The stilbenes, for example, are phototropic because of shifts between cisand trans-isomers having unequal possibilities for resonance.

Triphenyl methane dyes Such as ethyl violet go from the cyanide to the nitride form and back and form one salt isomerization class; another class is formed by the polymethine dyes.

Spiranes are phototropic due to opening and closing of a ring structure.

Sodalite 3(Na OCl O2SiO with small amounts of NaCl and/or Na S is phototropic due to impurity f centers.

Redox photoropy requires the presence of more than isomeric species of the same molecule, since a transfer of atoms between different substances is involved. In the light reaction, or reaction triggered by the absorption of activating radiation, one substance present is oxidized and another reduced, the energy for the reaction being supplied by the activating radiation. The dark reaction, or reaction occurring out of the presence of the activating source, is a return to the status quo ante by reduction of the oxidized compound, and oxidation of the compound reduced in the light reaction.

In order that the phototropic redox system be nonfatiguing, reducing agents which are readily re-reduced after oxidation are used. Preferred materials of this type are the inorganic oxychlorides, such as arsenic-, antimony-, and selenium-oxychloride, various chelated compounds of iron, cobalt, nickel, manganese, etc., such as cobalt salicylaldehyde ethylene di-amine, and urbenes, such as rubrene.

A particularly advantageous embodiment of the present invention is the incorporation of phototropic materials into a film with which the phototropic material reacts reversibly in exhibiting phototropy. Other embodiments hold the photoropic materials in a sandwich or liminate, still others hold such materials distributed in a carrier substrate, e.g., a transparent plastic, plate, lens or film. Numerous specific examples of novel materials of this type can be given.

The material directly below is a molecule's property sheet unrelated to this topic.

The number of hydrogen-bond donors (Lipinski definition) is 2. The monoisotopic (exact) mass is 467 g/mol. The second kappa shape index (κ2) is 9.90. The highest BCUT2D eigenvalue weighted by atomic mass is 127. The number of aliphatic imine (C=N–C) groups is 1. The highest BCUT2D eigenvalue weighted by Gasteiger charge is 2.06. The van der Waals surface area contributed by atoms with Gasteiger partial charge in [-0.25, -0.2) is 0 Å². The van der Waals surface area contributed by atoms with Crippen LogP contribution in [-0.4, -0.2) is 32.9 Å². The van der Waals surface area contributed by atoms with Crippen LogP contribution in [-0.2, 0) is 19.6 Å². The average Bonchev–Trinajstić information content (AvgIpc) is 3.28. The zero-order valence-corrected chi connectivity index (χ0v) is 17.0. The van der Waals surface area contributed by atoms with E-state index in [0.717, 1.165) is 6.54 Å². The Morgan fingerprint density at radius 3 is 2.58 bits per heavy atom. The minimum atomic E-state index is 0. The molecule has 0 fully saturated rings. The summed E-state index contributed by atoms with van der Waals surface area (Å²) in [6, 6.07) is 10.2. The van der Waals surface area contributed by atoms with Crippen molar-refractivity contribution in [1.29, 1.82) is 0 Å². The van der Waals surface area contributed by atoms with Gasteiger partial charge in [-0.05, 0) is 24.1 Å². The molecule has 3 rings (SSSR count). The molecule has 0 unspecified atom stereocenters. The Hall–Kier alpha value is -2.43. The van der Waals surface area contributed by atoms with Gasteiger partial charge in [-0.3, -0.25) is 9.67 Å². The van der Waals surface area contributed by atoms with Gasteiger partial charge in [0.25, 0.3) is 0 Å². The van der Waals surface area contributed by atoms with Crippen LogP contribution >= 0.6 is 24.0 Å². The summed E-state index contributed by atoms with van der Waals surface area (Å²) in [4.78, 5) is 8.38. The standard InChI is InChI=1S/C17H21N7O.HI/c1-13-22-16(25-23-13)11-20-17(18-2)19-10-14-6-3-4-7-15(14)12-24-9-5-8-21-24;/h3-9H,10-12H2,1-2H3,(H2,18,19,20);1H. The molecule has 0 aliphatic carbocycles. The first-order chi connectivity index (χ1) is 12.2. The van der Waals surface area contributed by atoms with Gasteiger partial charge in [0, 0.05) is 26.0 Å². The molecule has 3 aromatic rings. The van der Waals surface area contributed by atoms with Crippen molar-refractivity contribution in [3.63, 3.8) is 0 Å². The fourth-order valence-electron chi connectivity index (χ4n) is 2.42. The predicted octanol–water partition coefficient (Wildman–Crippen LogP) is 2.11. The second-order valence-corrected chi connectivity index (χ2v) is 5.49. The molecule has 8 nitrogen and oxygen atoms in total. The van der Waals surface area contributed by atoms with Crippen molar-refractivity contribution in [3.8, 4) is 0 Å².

EXAMPLE 1 A colorless film which turns blue rapidly on exposure to sunlight is prepared by making a concentrated aqueous solution of citric acid containing ammonium molybdate. The solution is cast as a film and water is evaporated by warming or aspiration. The light reaction is a conversion of the colorless film to a bright blue. Exposure to infra-red or keeping in the dark causes reversal to the colorless form.

The amount of molybdate salt employed depends on the degree of color intensity desired. Concentrations of percent of weight, based on the citric acid, are particularly satisfactory, but concentrations as low as 1 percent or as high as percent or more can be employed.

EXAMPLE 2 Another colorless phototropic film which turns blue in sunlight is made by casting from an aqueous solution of polyvinyl alcohol containing 10 percent of ammonium molybdate slightly acidified with sulfuric acid to give a pH of about 4.8. As in Example 1, the phenylvinyl alcohol solutions are preferably concentrated and the ammonium molybdate is present in concentrations between 1 percent and 25 percent or more, preferably at about 10 percent by weight based on the polyvinyl alcohol. Generally the pH of the casting solution is kept between 1 and 7.